Original grout color is very difficult to maintain with common tile cleaning products. Grout gets dirty and needs to be sealed.
Grout in countertops gets ugly and unhealthy and needs to be cleaned and sealed.
A heavy duty alkaline cleaner and degreaser, should be used to remove greasy soil from stone and tile floors, kitchen counters, bathroom shower stalls, and other natural stone and ceramic tile surfaces. For extremely stained grout, you can add an Energizer to the solution to bleach the grout while cleaning it.
- Test in several inconspicuous area to determine the effectiveness and desired results. Especially test the integrity of the grout in several areas - some problems are hidden by soil - such as cracks, discolorations, bubbles in grout, dark spots, coatings etc. that don’t show up until after cleaning.
- Make sure all surfaces to be cleaned are swept or vacuumed to remove loose debris.
- Apply mixed solution with a clean mop, towel or sponge - or use the Hybrid Hard Surface Tile and Grout Tool or the Floor Tool attached to a high-pressure portable extractor, such as a Hard Surface Cleaning System.
- Allow plenty of dwell time for the degreaser to work on the soil.
- Agitate with a scrub brush or a floor machine equipped with a nylon grit as needed. NOTE: Nylon grit brushes are only for tiles that won’t scratch!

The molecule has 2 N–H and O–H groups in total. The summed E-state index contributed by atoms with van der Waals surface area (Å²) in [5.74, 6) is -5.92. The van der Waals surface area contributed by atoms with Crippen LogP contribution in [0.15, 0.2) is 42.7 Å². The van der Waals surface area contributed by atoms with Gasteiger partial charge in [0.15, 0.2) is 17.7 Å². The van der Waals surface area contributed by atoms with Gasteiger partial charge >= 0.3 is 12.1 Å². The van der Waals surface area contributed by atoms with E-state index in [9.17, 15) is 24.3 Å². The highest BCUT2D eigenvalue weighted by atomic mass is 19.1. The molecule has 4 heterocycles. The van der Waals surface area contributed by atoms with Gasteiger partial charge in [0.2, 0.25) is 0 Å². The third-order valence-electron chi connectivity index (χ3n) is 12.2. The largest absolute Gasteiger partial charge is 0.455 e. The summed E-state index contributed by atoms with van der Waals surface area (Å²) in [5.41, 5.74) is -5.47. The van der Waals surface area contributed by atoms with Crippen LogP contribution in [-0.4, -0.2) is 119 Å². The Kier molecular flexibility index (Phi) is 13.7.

- Remove using a sponge, wet/dry vacuum, extractor equipped with a hard surface tool, or damp mop.
- Rinse area well with clean water.
- To protect the areas from future soiling and staining, after complete rinsing and drying, apply impregnator sealer, per label instructions.
- To restore grout haze and remove grout residue from porcelain and glass only, use an acid-based grout cleaner: Acid-based products will etch most polished marble and limestone surfaces! Apply mixed solution with a brush, sprayer, scrub brush, clean mop, towel or sponge. Agitate with a scrub brush or floor machine as needed. Remove using a sponge, wet/dry vacuum or damp mop. Rinse area well with clean water.
Basic Grout Usage
FLOOR GROUT is a sanded grout, composed of modified Portland Cement and finely graded aggregates. It is designed for use as a grouting material for any tiled surface with joints between 1/8" and 1/2". FLOOR GROUT is ideally suited for all glazed and unglazed ceramic and mosaic tile, quarry tile, brick pavers, slate, stone, marble and granite.
Interior or exterior
Commercial or residential baths, kitchens, laundries, walkways, etc.
When a high density wear resistant joint is required
Glazed and unglazed ceramic and mosaic tiles